Emporium Makan traders staying put

Fewer customers at Emporium Makan as most of the stalls have rolled down their shutters and moved out. — Photos: K.K. SHAM/The Star

THREE out of five stall tenants at Emporium Makan in Klang, who were issued eviction notices in July, are determined to continue trading until the construction of the Light Rail Transit phase 3 (LRT3) line begins.

Despite having their licences revoked, Yap Sing Keong, 67, Chew Yew Ban, 49, and Lim Bee Guat, 56, said they would keep their stalls open until they were forced out.

Yap said it was unfair for Klang Municipal Council (MPK) to revoke their licences and issue eviction notices without holding a discussion with them.

“The eviction notice was with immediate effect and did not give us time to find a suitable place to relocate, ” he said.

Five operators whose stalls front Jalan Raja Hassan, had their licences revoked on Aug 22.

Wantan mee seller Yap added that fellow tenants Chew and Lim would also carry on with their business.

“I want MPK to provide us with alternative trading lots, compensation and transport to move our trading items which include the refrigerators, stoves and cooking utensils, ” he said.

Rojak buah and bubur cha cha seller Chew said he wanted an alternative trading lot.

“We have been here for at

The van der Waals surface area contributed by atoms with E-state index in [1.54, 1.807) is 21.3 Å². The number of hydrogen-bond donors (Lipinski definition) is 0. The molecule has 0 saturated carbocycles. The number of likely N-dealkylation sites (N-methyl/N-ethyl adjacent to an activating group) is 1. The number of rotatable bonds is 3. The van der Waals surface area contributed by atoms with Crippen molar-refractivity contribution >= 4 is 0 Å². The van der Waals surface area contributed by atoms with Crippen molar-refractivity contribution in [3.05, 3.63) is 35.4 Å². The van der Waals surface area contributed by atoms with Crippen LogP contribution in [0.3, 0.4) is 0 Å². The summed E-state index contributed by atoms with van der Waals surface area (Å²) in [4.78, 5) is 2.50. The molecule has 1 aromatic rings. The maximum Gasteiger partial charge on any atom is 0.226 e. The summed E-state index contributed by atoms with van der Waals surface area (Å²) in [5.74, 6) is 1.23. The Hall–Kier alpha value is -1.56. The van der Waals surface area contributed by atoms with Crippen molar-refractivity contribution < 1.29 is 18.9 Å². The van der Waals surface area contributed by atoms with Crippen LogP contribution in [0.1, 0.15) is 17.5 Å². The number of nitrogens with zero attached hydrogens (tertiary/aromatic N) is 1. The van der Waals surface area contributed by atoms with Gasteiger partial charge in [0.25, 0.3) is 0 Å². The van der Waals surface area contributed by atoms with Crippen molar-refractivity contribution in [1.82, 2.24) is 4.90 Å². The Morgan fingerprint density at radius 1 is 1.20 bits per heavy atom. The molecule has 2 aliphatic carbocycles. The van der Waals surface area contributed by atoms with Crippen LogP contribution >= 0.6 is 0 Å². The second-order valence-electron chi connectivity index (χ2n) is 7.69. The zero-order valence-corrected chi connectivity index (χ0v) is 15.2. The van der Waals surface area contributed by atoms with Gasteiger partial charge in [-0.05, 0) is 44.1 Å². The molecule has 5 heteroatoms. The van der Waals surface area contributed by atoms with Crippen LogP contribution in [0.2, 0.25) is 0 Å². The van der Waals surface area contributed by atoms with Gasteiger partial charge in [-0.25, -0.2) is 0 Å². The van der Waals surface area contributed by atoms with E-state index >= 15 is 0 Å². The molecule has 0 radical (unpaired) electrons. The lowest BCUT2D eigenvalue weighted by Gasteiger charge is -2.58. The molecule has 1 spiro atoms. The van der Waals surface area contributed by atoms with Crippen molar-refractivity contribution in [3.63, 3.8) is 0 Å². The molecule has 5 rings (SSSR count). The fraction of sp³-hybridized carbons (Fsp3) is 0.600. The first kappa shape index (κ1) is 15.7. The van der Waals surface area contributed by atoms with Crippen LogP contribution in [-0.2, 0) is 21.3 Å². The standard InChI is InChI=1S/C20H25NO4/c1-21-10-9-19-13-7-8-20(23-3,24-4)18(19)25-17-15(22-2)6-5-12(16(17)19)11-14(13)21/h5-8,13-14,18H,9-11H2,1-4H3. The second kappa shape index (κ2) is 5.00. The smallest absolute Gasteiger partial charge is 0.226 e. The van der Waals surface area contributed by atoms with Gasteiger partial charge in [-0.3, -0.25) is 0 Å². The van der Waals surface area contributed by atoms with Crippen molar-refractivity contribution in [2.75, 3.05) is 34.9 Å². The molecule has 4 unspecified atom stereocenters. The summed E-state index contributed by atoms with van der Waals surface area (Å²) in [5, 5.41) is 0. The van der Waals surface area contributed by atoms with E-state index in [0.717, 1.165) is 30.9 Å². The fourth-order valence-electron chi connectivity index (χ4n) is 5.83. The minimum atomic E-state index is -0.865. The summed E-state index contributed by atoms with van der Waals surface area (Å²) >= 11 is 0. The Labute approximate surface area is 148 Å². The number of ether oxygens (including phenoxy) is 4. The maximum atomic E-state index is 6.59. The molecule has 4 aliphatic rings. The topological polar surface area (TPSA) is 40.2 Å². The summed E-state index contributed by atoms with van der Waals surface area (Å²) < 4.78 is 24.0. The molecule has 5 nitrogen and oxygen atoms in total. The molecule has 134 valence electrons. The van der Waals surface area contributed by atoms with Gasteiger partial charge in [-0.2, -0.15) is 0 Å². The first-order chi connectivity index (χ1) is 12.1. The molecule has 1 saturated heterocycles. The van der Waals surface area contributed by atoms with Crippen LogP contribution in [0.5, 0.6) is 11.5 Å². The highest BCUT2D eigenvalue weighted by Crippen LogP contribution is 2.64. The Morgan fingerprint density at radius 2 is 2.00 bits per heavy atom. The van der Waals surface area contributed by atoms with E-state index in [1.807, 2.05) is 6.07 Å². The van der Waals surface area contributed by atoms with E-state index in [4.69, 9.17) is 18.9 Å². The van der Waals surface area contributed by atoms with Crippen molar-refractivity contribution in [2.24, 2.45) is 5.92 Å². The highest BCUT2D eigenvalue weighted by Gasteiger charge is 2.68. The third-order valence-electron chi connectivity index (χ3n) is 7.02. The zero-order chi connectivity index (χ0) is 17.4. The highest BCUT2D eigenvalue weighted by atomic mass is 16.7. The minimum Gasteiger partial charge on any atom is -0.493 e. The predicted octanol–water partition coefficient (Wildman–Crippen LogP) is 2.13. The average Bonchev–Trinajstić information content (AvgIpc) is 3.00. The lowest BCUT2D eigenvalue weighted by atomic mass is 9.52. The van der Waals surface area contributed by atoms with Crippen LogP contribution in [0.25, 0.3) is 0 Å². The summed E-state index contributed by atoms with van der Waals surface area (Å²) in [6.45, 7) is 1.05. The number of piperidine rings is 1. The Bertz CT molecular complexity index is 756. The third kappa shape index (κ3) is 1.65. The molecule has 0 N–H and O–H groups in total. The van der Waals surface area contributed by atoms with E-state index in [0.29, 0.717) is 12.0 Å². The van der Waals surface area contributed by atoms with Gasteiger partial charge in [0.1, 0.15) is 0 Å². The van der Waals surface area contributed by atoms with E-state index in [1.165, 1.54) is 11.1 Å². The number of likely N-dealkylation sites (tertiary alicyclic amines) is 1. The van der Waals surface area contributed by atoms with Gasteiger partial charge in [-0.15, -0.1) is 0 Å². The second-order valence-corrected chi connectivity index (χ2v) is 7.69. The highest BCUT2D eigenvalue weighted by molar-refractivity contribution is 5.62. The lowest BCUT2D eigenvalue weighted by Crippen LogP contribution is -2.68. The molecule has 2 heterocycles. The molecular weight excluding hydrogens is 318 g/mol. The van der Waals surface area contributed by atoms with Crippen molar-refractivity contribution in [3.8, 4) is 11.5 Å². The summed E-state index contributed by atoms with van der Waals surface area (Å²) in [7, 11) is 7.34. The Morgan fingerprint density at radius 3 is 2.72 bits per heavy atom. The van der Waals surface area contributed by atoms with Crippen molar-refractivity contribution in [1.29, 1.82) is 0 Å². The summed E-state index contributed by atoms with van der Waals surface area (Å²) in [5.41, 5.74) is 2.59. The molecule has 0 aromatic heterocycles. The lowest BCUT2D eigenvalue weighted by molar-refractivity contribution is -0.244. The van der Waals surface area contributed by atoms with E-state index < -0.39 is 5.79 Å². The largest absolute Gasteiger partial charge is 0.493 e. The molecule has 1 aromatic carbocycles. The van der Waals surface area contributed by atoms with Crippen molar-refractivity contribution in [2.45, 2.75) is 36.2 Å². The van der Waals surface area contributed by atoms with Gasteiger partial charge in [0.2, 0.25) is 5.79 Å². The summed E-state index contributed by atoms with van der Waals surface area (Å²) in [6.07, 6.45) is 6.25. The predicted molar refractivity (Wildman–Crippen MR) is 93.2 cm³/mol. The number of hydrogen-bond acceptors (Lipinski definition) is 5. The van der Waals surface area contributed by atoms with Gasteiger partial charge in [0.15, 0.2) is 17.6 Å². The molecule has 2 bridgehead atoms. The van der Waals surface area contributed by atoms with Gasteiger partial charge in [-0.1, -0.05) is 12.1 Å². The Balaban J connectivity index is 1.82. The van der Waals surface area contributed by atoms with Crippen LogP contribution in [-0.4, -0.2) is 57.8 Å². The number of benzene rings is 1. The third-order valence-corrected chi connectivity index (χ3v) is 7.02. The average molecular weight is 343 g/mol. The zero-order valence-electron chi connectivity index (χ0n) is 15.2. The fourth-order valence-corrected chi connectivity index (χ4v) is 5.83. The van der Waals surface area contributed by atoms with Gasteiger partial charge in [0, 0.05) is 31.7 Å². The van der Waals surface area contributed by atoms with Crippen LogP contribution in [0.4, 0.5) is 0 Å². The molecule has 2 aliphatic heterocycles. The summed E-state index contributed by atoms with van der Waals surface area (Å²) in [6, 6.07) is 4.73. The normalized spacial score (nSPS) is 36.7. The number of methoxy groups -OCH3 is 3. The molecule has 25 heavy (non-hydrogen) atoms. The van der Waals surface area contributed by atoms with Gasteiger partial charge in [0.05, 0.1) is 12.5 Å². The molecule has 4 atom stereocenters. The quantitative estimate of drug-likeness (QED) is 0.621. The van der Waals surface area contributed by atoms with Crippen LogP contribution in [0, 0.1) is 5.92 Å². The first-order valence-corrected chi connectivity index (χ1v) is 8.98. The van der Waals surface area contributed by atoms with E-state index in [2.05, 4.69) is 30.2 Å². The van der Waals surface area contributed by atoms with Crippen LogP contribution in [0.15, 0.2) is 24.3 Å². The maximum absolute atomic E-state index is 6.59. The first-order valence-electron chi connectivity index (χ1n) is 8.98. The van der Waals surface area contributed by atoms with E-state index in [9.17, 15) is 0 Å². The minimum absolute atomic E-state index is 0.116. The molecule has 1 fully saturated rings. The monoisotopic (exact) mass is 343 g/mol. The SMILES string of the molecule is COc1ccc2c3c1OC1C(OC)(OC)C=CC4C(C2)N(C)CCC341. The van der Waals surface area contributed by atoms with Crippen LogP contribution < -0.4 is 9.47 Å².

least 40 years. All of a sudden we have to move. It will be difficult to get our customers to come to the new location.

“MPK must show us some respect, provide us with a new lot and some financial help for renovations, ” he added.

Another tenant who sells mee goreng, Tan Kok Eng, 56, also wants MPK to provide an alternative lot.

Cendol stall tenant, Tan Kui Lan, 70, said she would lose her customers once she moved out and it would be tough to build the business again.

StarMetro visited Emporium Makan and learned that out of the remaining 29 stalls, 15 were still operating.

There used to be 70 stalls doing brisk business here.

MPK president Datuk Mohamad Yasid Bidin, when informed about the stall operators’ demands, said there would be no compensation.

The council, he said, had offered the traders alternative lots at Plaza MPK in Jalan Pos Baru and at the wholesale Meru Market in Jalan Meru.

“MPK is willing to offer transport for them to move their trading items, ” he added.

With regards to the stall operators’ refusal to move out, Mohamad Yasid said he would “leave it to the LRT3 company to handle the issue.”

Meanwhile, LRT3 project director Patrick Hwang Chee Leong said the relocation of the Emporium Makan tenants was within MPK’s purview.

The food court, frequented by locals and tourists, has offered comfort food for decades.

Emporium Makan, which opened in mid-1969, is the oldest food court in Klang serving a range of hawker fare including wantan mee, chicken rice, mee jawa, lontong, satay and bubur cha cha.

It is today, one of several buildings that will have to make way for the LRT3 project.

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